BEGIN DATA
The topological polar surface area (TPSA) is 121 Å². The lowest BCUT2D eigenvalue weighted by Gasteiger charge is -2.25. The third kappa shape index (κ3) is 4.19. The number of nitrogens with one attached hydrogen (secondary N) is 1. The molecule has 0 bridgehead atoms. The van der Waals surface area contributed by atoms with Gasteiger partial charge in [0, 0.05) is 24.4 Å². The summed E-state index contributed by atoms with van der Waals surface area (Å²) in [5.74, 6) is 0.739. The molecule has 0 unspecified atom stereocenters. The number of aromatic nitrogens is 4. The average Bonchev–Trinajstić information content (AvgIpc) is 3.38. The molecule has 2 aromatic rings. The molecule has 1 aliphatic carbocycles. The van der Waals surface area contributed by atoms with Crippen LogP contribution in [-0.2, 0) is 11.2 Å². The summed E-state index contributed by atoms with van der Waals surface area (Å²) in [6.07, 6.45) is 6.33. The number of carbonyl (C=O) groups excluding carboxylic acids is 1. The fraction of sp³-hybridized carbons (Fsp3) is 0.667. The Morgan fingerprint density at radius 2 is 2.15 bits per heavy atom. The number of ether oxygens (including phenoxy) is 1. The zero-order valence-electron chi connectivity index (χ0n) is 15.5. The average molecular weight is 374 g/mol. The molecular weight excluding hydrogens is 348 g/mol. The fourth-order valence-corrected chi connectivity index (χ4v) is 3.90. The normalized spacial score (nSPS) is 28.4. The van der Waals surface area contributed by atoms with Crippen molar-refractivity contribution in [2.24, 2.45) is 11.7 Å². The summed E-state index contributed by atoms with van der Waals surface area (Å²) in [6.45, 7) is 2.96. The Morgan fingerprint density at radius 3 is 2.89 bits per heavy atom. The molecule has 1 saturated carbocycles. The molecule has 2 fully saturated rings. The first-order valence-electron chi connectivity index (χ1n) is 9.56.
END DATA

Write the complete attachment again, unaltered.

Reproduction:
The topological polar surface area (TPSA) is 121 Å². The lowest BCUT2D eigenvalue weighted by Gasteiger charge is -2.25. The third kappa shape index (κ3) is 4.19. The number of nitrogens with one attached hydrogen (secondary N) is 1. The molecule has 0 bridgehead atoms. The van der Waals surface area contributed by atoms with Gasteiger partial charge in [0, 0.05) is 24.4 Å². The summed E-state index contributed by atoms with van der Waals surface area (Å²) in [5.74, 6) is 0.739. The molecule has 0 unspecified atom stereocenters. The number of aromatic nitrogens is 4. The average Bonchev–Trinajstić information content (AvgIpc) is 3.38. The molecule has 2 aromatic rings. The molecule has 1 aliphatic carbocycles. The van der Waals surface area contributed by atoms with Crippen LogP contribution in [-0.2, 0) is 11.2 Å². The summed E-state index contributed by atoms with van der Waals surface area (Å²) in [6.07, 6.45) is 6.33. The number of carbonyl (C=O) groups excluding carboxylic acids is 1. The fraction of sp³-hybridized carbons (Fsp3) is 0.667. The Morgan fingerprint density at radius 2 is 2.15 bits per heavy atom. The number of ether oxygens (including phenoxy) is 1. The zero-order valence-electron chi connectivity index (χ0n) is 15.5. The average molecular weight is 374 g/mol. The molecular weight excluding hydrogens is 348 g/mol. The fourth-order valence-corrected chi connectivity index (χ4v) is 3.90. The normalized spacial score (nSPS) is 28.4. The van der Waals surface area contributed by atoms with Crippen molar-refractivity contribution in [2.24, 2.45) is 11.7 Å². The summed E-state index contributed by atoms with van der Waals surface area (Å²) in [6.45, 7) is 2.96. The Morgan fingerprint density at radius 3 is 2.89 bits per heavy atom. The molecule has 1 saturated carbocycles. The molecule has 2 fully saturated rings. The first-order valence-electron chi connectivity index (χ1n) is 9.56.